JUNE 2019

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JUNE 2019 Issue
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Diana Copperwhite: The Clock Struck Between Time

Diana Copperwhite, <em>Trace Element</em>, 2019. Oil on canvas, 31 x 39 inches. Courtesy 532 Gallery Thomas Jaeckel, New York.
Diana Copperwhite, Trace Element, 2019. Oil on canvas, 31 x 39 inches. Courtesy 532 Gallery Thomas Jaeckel, New York.

On View
532 Gallery Thomas Jaeckel
April 30 – June 1, 2019
New York

The question one asks while experiencing Diana Copperwhite’s new paintings is: When are they happening? As the exhibition title, The Clock Struck Between Time suggests, the artwork places us in an ambiguous temporal space, drifting from the present moment into a memory still struggling to take form. In these abstract canvases that at times suggest interior spaces, empty or populated, the Dublin-based artist squeegees, smears, and scrapes her medium. Copperwhite’s process and form evoke both a sense of excavation—and with it, Freud’s archaeological metaphors for delving into the past and the unconscious—and that sense of blurring or erasure when one cannot quite fully remember an event. Her fluid bands of colored light slicing across weathered surfaces viscerally affect the viewer, reminding us that memory is not just an artifact of the past, but an animated phenomenon intensely felt in the present.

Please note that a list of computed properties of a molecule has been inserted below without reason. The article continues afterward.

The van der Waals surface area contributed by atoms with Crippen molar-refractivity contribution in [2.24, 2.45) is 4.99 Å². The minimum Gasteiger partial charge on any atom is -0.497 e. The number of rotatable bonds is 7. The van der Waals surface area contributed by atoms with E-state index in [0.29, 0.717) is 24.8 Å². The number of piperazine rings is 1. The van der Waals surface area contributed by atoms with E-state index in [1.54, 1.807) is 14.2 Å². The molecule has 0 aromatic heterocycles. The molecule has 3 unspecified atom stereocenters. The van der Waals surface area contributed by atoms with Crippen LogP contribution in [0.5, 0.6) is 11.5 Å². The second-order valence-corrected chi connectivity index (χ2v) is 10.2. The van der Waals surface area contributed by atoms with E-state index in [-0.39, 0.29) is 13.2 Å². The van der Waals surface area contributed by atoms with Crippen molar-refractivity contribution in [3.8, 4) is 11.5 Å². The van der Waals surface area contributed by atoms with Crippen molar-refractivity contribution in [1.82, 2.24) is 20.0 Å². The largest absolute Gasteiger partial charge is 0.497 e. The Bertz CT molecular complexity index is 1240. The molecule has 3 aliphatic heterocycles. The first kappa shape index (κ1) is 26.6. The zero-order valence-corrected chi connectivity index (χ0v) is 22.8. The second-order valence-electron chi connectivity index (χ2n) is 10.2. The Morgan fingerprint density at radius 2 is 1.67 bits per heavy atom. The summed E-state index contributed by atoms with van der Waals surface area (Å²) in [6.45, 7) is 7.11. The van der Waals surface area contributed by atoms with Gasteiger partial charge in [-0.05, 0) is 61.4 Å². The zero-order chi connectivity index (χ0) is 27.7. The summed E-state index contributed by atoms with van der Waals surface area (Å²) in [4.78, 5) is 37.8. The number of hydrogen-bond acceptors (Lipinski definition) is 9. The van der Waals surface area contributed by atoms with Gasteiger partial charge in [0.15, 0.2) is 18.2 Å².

Diana Copperwhite, <em>Chemical Allegro</em>, 2019. Oil on canvas, 94 x 70 inches. Courtesy 532 Gallery Thomas Jaeckel, New York.
Diana Copperwhite, Chemical Allegro, 2019. Oil on canvas, 94 x 70 inches. Courtesy 532 Gallery Thomas Jaeckel, New York.

The unstable spaces in Copperwhite’s paintings reinforce their temporal ambiguity. Derived from an amalgam of her own and found images, which include both people familiar to her and strangers, the dissolving planes in these paintings at times sit flat and other times rapidly recede. In the towering canvas Chemical Allegro (2019) the viewer struggles to find purchase in such an ever-shifting space, while simultaneously encountering hallucinatory life-sized figures; luminous purple, blue, green, and orange stripes lithely traveling together at the speed of light suggest heads or auras.

Our ubiquitous cyber world provides the foil for Copperwhite’s exploration of memory in these paintings, which she describes as a “digital stream of information that becomes poetic.” Social media apps and smartphones now do the work of memory for us. Unprompted at seemingly random moments, an iPhone tells its user, “You have a new memory,” as it presents a photograph from storage that its algorithms selected for the user to remember. In contrast, Copperwhite’s additive and subtractive process, continually under construction and under erasure, is analogous to the interminable psychical work of human memory. Set in an environment of stacked, color band squares, the ghostly figure in A Semi Solid Emotion (2019) embodies the fate of traditional memory in our digital age as it desperately clings to the remnants of a recognizable form amidst scumbling, scratching, and fine tributaries left by pathways of solvent.